Cast-Iron Water Kettle: Morning Glory Tokyo Tetsubin 朝顔紋 江戸鉄瓶(Yokotsuka Yutaka)


Cast-iron kettle with hollow, forged handle with air holes (mushikui)
The inside is not coated
Approximately W6.3″xH9.25″
Holds about 47 floz.
Made in Tokyo Japan by Yokotsuka Yutaka

The morning-glory motif is a beloved one in Japan, particularly in the Tokyo area. Although the flowers were introduced to Japan in the Heian period, they became especially popular during the late Edo period, when tetsubin became popular among the ordinary people eager to enjoy full-leaf green tea, a small luxury that became available to them.

1 in stock

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Yokotsuka Yutaka
Tokyo, Japan

Yokotsuka Yutaka grew up hearing the sounds of the furnace and mingling with the foundrymen working at his grandfather’s factory in Komatsugawa on the eastern edge of Tokyo. This consummate craftsman has now spent over 40 years at the same location, dedicating his time to creating Japanese cast iron kettles called tetsubin, using age-old, traditional methods.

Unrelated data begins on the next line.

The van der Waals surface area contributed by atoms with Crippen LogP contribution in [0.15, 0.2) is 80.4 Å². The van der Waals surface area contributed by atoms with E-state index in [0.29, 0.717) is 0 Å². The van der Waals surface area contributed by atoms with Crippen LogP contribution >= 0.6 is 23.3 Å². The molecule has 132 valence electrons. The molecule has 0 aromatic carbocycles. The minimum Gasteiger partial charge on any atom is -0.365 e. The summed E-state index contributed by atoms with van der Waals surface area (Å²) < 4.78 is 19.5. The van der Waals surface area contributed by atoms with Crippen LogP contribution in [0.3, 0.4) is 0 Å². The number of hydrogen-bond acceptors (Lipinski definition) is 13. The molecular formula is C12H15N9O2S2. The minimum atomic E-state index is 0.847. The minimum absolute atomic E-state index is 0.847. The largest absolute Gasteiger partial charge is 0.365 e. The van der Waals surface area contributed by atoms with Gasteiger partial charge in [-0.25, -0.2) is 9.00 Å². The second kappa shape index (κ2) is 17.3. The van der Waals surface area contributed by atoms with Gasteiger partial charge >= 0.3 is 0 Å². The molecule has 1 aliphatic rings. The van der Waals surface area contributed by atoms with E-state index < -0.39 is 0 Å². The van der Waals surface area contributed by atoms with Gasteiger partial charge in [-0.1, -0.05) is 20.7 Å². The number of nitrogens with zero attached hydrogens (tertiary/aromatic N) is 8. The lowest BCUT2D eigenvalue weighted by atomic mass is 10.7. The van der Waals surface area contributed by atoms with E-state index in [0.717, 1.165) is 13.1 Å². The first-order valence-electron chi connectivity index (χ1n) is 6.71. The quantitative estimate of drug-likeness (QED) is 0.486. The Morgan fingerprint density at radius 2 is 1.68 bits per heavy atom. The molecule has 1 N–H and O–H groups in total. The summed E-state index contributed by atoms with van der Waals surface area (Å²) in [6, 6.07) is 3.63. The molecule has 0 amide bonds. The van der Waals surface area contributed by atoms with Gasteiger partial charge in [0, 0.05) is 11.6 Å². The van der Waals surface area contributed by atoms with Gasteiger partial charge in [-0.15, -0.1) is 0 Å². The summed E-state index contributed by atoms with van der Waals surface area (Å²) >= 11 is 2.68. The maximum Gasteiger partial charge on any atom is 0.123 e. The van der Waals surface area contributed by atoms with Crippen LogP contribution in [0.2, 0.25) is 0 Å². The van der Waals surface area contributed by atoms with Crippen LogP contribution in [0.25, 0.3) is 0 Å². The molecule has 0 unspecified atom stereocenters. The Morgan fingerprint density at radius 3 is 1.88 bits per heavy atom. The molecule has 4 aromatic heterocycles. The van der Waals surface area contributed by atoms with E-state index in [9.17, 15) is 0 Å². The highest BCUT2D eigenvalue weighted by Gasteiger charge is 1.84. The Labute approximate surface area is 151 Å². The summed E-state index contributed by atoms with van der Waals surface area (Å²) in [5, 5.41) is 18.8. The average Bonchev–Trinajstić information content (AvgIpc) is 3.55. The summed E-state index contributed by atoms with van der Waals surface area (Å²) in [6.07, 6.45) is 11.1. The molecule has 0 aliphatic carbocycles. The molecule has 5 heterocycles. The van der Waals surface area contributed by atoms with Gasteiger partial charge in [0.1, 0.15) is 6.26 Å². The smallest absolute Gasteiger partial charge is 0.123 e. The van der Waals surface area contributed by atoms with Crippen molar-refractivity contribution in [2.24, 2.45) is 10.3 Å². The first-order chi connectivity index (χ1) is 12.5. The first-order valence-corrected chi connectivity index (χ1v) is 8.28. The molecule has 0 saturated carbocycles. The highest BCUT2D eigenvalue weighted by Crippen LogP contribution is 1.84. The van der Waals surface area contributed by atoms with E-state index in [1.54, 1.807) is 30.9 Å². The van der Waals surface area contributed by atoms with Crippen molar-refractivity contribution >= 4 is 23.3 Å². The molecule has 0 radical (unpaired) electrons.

Yokotsuka-san’s tetsubin are meticulously made, demonstrating equal concern for beauty and functionality. For example, he only uses his self-made molds once to insure that the patterns on the kettles are crisp. The works are remarkably lightweight and spouts are well balanced, pouring beautifully without dribbling. The small perforations on the kettles’ forged, hollow handles remain cool even when heated.

This tetsubin is made of cast iron and its interior is untreated. Instead, after each work is cast it is baked in charcoal to prevent interior rust until a natural mineral layer is formed through use. The exterior is coated with an iron mordant base and urushi lacquer that gives it a reddish brown appearance.